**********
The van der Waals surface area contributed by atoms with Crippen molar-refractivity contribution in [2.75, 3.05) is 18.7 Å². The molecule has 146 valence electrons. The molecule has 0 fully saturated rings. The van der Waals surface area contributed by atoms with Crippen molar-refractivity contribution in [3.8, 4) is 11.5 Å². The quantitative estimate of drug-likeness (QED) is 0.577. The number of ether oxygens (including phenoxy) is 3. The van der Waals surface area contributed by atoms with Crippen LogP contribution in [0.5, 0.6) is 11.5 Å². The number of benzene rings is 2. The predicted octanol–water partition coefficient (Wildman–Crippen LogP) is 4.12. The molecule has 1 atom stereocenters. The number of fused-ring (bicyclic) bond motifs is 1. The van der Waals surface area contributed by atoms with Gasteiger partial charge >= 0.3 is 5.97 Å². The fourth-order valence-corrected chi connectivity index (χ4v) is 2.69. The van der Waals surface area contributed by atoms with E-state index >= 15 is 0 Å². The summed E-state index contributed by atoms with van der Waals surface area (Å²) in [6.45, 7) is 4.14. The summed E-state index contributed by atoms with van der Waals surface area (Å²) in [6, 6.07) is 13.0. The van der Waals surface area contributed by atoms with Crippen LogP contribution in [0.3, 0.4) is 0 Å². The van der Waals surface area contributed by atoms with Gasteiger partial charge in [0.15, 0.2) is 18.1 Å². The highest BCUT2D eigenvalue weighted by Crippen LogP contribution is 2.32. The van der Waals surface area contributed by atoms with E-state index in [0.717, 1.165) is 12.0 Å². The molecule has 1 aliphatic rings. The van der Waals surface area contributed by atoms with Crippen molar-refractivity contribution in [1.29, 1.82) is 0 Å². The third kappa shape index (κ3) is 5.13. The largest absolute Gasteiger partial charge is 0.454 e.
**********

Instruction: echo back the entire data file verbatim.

The van der Waals surface area contributed by atoms with Crippen molar-refractivity contribution in [2.75, 3.05) is 18.7 Å². The molecule has 146 valence electrons. The molecule has 0 fully saturated rings. The van der Waals surface area contributed by atoms with Crippen molar-refractivity contribution in [3.8, 4) is 11.5 Å². The quantitative estimate of drug-likeness (QED) is 0.577. The number of ether oxygens (including phenoxy) is 3. The van der Waals surface area contributed by atoms with Crippen LogP contribution in [0.5, 0.6) is 11.5 Å². The number of benzene rings is 2. The predicted octanol–water partition coefficient (Wildman–Crippen LogP) is 4.12. The molecule has 1 atom stereocenters. The number of fused-ring (bicyclic) bond motifs is 1. The van der Waals surface area contributed by atoms with Gasteiger partial charge >= 0.3 is 5.97 Å². The fourth-order valence-corrected chi connectivity index (χ4v) is 2.69. The van der Waals surface area contributed by atoms with E-state index >= 15 is 0 Å². The summed E-state index contributed by atoms with van der Waals surface area (Å²) in [6.45, 7) is 4.14. The summed E-state index contributed by atoms with van der Waals surface area (Å²) in [6, 6.07) is 13.0. The van der Waals surface area contributed by atoms with Crippen LogP contribution in [0.3, 0.4) is 0 Å². The van der Waals surface area contributed by atoms with Gasteiger partial charge in [0.15, 0.2) is 18.1 Å². The highest BCUT2D eigenvalue weighted by Crippen LogP contribution is 2.32. The van der Waals surface area contributed by atoms with E-state index in [0.717, 1.165) is 12.0 Å². The molecule has 1 aliphatic rings. The van der Waals surface area contributed by atoms with Crippen molar-refractivity contribution in [1.29, 1.82) is 0 Å². The third kappa shape index (κ3) is 5.13. The largest absolute Gasteiger partial charge is 0.454 e.